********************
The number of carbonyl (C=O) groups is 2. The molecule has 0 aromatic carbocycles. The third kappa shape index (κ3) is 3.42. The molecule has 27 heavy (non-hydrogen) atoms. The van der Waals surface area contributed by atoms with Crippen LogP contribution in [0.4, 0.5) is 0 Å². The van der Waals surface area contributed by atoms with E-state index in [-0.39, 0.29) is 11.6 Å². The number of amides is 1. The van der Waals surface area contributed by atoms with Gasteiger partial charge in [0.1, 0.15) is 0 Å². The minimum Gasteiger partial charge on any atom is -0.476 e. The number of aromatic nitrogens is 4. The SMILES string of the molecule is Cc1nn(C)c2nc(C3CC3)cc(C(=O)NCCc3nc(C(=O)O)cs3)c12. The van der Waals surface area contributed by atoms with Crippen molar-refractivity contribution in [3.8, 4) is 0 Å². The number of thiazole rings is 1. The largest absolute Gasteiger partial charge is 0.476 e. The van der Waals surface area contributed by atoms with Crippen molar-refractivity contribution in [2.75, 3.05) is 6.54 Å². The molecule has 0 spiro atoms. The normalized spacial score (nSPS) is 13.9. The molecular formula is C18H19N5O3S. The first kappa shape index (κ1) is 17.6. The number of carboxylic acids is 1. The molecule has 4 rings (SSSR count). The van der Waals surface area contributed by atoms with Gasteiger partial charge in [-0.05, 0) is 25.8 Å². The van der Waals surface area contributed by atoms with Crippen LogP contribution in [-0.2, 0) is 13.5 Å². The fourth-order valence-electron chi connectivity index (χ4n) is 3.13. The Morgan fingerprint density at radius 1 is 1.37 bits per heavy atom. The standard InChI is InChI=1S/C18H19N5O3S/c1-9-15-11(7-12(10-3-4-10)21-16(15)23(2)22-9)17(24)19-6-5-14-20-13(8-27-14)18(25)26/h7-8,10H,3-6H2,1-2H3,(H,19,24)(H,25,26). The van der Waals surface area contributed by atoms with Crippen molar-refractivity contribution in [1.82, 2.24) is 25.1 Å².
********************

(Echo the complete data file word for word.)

The number of carbonyl (C=O) groups is 2. The molecule has 0 aromatic carbocycles. The third kappa shape index (κ3) is 3.42. The molecule has 27 heavy (non-hydrogen) atoms. The van der Waals surface area contributed by atoms with Crippen LogP contribution in [0.4, 0.5) is 0 Å². The van der Waals surface area contributed by atoms with E-state index in [-0.39, 0.29) is 11.6 Å². The number of amides is 1. The van der Waals surface area contributed by atoms with Gasteiger partial charge in [0.1, 0.15) is 0 Å². The minimum Gasteiger partial charge on any atom is -0.476 e. The number of aromatic nitrogens is 4. The SMILES string of the molecule is Cc1nn(C)c2nc(C3CC3)cc(C(=O)NCCc3nc(C(=O)O)cs3)c12. The van der Waals surface area contributed by atoms with Crippen molar-refractivity contribution in [3.8, 4) is 0 Å². The number of thiazole rings is 1. The largest absolute Gasteiger partial charge is 0.476 e. The van der Waals surface area contributed by atoms with Crippen molar-refractivity contribution in [2.75, 3.05) is 6.54 Å². The molecule has 0 spiro atoms. The normalized spacial score (nSPS) is 13.9. The molecular formula is C18H19N5O3S. The first kappa shape index (κ1) is 17.6. The number of carboxylic acids is 1. The molecule has 4 rings (SSSR count). The van der Waals surface area contributed by atoms with Gasteiger partial charge in [-0.05, 0) is 25.8 Å². The van der Waals surface area contributed by atoms with Crippen LogP contribution in [-0.2, 0) is 13.5 Å². The fourth-order valence-electron chi connectivity index (χ4n) is 3.13. The Morgan fingerprint density at radius 1 is 1.37 bits per heavy atom. The standard InChI is InChI=1S/C18H19N5O3S/c1-9-15-11(7-12(10-3-4-10)21-16(15)23(2)22-9)17(24)19-6-5-14-20-13(8-27-14)18(25)26/h7-8,10H,3-6H2,1-2H3,(H,19,24)(H,25,26). The van der Waals surface area contributed by atoms with Crippen molar-refractivity contribution in [1.82, 2.24) is 25.1 Å².